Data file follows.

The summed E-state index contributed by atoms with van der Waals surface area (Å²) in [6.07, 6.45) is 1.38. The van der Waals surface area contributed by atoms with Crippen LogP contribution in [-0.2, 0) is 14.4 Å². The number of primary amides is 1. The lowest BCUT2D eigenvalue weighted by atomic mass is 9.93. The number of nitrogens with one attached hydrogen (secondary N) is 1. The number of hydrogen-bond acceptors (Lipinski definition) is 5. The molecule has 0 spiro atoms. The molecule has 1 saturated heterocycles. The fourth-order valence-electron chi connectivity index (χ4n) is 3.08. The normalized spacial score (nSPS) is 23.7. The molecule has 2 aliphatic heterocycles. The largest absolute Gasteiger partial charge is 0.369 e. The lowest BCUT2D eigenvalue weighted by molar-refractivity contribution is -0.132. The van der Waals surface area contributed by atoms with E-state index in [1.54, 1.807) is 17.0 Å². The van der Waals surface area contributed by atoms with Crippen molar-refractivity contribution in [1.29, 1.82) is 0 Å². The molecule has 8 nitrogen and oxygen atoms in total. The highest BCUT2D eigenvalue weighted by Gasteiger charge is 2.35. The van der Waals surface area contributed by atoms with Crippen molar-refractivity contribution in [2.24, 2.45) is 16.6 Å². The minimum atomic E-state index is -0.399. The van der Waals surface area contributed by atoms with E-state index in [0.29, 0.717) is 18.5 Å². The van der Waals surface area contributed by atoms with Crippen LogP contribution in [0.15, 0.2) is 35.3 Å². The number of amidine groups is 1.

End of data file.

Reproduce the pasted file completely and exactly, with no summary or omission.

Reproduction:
The summed E-state index contributed by atoms with van der Waals surface area (Å²) in [6.07, 6.45) is 1.38. The van der Waals surface area contributed by atoms with Crippen LogP contribution in [-0.2, 0) is 14.4 Å². The number of primary amides is 1. The lowest BCUT2D eigenvalue weighted by atomic mass is 9.93. The number of nitrogens with one attached hydrogen (secondary N) is 1. The number of hydrogen-bond acceptors (Lipinski definition) is 5. The molecule has 0 spiro atoms. The molecule has 1 saturated heterocycles. The fourth-order valence-electron chi connectivity index (χ4n) is 3.08. The normalized spacial score (nSPS) is 23.7. The molecule has 2 aliphatic heterocycles. The largest absolute Gasteiger partial charge is 0.369 e. The lowest BCUT2D eigenvalue weighted by molar-refractivity contribution is -0.132. The van der Waals surface area contributed by atoms with E-state index in [1.54, 1.807) is 17.0 Å². The van der Waals surface area contributed by atoms with Crippen molar-refractivity contribution in [1.29, 1.82) is 0 Å². The molecule has 8 nitrogen and oxygen atoms in total. The highest BCUT2D eigenvalue weighted by Gasteiger charge is 2.35. The van der Waals surface area contributed by atoms with Crippen molar-refractivity contribution in [2.24, 2.45) is 16.6 Å². The minimum atomic E-state index is -0.399. The van der Waals surface area contributed by atoms with E-state index in [0.29, 0.717) is 18.5 Å². The van der Waals surface area contributed by atoms with Crippen LogP contribution in [0.15, 0.2) is 35.3 Å². The number of amidine groups is 1.